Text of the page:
Kaia Kanepi through to round three of French Open

Anett Kontaveit and Kaia Kanepi training for the Estonian-Latvian tournament.
Anett Kontaveit and Kaia Kanepi training for the Estonian-Latvian tournament. Source: Priit Mürk/ERR

Kaia Kanepi is through to round three of the French Open after beating Beatriz Haddad Maia of Brazil in straight sets, 6:4, 6:4.

The result is the furthest the Estonian, 36, from Haapsalu, currently ranked 46th in the world, has reached at the Roland Garros since 2019.

Kanepi came into the encounter with Haddad Maia, ranked by the WTA at two places below her at 48th, on the back of a stunning opening round victory last Sunday over world number 10 Garbine Muguruza, when she came from a set down to win 2:6, 6:3, 6:4. 

In set one, Kanepi saved two break points, going on to break her opponent's serve, repeating the feat to take the set 6:4 on the first set ball available to her.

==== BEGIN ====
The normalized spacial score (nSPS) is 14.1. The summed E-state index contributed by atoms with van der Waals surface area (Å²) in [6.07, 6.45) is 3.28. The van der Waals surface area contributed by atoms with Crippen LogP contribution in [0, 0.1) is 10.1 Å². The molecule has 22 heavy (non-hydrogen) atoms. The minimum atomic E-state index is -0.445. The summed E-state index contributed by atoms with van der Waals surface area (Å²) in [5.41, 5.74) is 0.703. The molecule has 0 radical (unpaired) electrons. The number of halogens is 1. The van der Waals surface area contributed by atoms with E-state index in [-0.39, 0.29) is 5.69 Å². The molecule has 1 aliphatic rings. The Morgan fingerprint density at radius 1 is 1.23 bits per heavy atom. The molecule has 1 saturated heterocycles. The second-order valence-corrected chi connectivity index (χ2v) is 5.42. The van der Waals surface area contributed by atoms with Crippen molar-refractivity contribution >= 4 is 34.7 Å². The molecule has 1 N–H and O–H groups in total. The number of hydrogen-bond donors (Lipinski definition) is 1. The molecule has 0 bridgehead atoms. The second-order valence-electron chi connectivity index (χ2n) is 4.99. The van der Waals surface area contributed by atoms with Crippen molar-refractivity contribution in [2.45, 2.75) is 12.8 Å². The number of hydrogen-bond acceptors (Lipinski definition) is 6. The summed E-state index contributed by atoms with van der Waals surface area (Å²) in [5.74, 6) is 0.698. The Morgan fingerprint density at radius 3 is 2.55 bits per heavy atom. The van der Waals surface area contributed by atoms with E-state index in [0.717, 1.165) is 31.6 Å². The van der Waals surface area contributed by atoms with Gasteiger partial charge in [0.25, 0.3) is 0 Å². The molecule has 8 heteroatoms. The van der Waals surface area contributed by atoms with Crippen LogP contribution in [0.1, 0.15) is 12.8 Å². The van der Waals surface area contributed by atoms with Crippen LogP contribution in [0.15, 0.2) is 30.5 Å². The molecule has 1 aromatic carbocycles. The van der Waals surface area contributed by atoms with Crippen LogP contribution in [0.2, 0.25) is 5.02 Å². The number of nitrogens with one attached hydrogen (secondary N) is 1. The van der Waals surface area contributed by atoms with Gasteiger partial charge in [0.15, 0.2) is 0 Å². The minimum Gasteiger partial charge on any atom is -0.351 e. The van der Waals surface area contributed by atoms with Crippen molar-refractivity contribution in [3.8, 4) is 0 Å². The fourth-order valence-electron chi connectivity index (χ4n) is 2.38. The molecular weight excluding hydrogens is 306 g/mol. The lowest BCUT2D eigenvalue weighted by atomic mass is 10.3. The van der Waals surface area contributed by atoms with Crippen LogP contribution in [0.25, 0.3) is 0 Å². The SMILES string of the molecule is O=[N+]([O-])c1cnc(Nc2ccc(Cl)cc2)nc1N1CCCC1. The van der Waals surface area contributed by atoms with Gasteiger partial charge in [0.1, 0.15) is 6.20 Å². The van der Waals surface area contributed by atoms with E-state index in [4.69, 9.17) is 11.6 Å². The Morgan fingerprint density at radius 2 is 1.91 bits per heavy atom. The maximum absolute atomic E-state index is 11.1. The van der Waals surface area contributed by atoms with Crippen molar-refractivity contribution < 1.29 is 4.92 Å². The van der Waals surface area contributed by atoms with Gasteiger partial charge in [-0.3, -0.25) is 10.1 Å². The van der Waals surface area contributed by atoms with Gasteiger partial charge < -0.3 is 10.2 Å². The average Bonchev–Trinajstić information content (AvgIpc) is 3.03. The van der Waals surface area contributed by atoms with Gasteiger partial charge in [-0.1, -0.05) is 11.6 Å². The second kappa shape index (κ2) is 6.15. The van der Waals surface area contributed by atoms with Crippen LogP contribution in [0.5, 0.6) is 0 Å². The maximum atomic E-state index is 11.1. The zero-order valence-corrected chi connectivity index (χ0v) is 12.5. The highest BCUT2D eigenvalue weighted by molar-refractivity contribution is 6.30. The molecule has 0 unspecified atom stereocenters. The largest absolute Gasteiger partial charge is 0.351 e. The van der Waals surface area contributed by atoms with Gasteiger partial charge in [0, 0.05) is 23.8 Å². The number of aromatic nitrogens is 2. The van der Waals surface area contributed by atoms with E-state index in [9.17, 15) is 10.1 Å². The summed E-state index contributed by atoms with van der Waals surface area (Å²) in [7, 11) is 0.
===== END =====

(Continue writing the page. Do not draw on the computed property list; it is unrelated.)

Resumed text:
The second set was more evenly matched; Haddad Maia rescued two break points with the score at 3:3, but thereafter things all went in favor of the Estonian, who found herself serving for the match with things at 5:4, which she duly did without dropping a point.

The entire encounter lasted nearly 90 minutes.

Kanepi served up four aces, Hadad Maia three – and also committed four double faults.

Kanepi realized two out of four break-points, Hadad Maia was presented with the same number of opportunities in the match, but failed to convert any of them.

In round three, Kanepi faces 18-year-old Coco Gauff (U.S., ranked 23rd in the world), who defeated Alison Van Uytvancki (Belgium, WTA 60) in two sets, 6: 1, 7: 6 (4), in her round two encounter.

The pair have met competitively once before, at the Parma tournament last year, which Kanepi won via two tied-break sets 7:6 (6), 7:6 (7).

Estonia's top player, Anett Kontaveit, recently recovered from a bout with Covid, is out of the tournament after losing to Australian player Ajla Tomljanovic in round one.

The French Open is the second Grand Slam tournament of the year after the Australian Open, and is closely followed by Wimbledon, then the U.S. Open at the end of summer.


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Editor: Andrew Whyte

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